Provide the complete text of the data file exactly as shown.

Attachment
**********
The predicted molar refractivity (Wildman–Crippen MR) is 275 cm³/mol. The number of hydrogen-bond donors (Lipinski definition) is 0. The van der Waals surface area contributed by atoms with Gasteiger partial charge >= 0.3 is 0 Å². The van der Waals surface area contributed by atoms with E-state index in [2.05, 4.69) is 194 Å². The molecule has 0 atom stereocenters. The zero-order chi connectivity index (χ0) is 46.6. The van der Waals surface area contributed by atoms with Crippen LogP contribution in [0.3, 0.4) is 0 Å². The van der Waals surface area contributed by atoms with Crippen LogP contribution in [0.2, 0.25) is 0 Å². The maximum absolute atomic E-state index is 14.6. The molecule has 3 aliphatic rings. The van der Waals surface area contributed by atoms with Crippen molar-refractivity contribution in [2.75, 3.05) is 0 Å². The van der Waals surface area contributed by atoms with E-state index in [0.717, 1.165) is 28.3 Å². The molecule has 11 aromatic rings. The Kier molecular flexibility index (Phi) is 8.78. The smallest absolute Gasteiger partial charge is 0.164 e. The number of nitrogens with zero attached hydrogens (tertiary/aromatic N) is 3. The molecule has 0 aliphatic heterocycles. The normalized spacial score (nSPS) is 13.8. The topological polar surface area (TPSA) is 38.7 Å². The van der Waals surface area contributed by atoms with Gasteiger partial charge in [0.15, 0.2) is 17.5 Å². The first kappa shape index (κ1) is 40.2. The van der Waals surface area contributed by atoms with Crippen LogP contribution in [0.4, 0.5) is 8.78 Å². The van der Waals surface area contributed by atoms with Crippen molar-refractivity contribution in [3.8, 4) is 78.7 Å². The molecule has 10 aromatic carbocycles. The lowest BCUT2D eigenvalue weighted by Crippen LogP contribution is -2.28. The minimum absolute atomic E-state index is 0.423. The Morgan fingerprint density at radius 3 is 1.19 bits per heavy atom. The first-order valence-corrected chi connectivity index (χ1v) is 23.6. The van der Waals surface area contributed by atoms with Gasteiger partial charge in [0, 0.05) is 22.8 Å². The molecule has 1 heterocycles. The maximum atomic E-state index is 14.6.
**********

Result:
The predicted molar refractivity (Wildman–Crippen MR) is 275 cm³/mol. The number of hydrogen-bond donors (Lipinski definition) is 0. The van der Waals surface area contributed by atoms with Gasteiger partial charge >= 0.3 is 0 Å². The van der Waals surface area contributed by atoms with E-state index in [2.05, 4.69) is 194 Å². The molecule has 0 atom stereocenters. The zero-order chi connectivity index (χ0) is 46.6. The van der Waals surface area contributed by atoms with Crippen LogP contribution in [0.3, 0.4) is 0 Å². The van der Waals surface area contributed by atoms with Crippen LogP contribution in [0.2, 0.25) is 0 Å². The maximum absolute atomic E-state index is 14.6. The molecule has 3 aliphatic rings. The van der Waals surface area contributed by atoms with Crippen molar-refractivity contribution in [2.75, 3.05) is 0 Å². The van der Waals surface area contributed by atoms with E-state index in [0.717, 1.165) is 28.3 Å². The molecule has 11 aromatic rings. The Kier molecular flexibility index (Phi) is 8.78. The smallest absolute Gasteiger partial charge is 0.164 e. The number of nitrogens with zero attached hydrogens (tertiary/aromatic N) is 3. The molecule has 0 aliphatic heterocycles. The normalized spacial score (nSPS) is 13.8. The topological polar surface area (TPSA) is 38.7 Å². The van der Waals surface area contributed by atoms with Gasteiger partial charge in [0.15, 0.2) is 17.5 Å². The first kappa shape index (κ1) is 40.2. The van der Waals surface area contributed by atoms with Crippen LogP contribution in [0.4, 0.5) is 8.78 Å². The van der Waals surface area contributed by atoms with Crippen molar-refractivity contribution in [3.8, 4) is 78.7 Å². The molecule has 10 aromatic carbocycles. The lowest BCUT2D eigenvalue weighted by Crippen LogP contribution is -2.28. The minimum absolute atomic E-state index is 0.423. The Morgan fingerprint density at radius 3 is 1.19 bits per heavy atom. The first-order valence-corrected chi connectivity index (χ1v) is 23.6. The van der Waals surface area contributed by atoms with Gasteiger partial charge in [0, 0.05) is 22.8 Å². The molecule has 1 heterocycles. The maximum atomic E-state index is 14.6.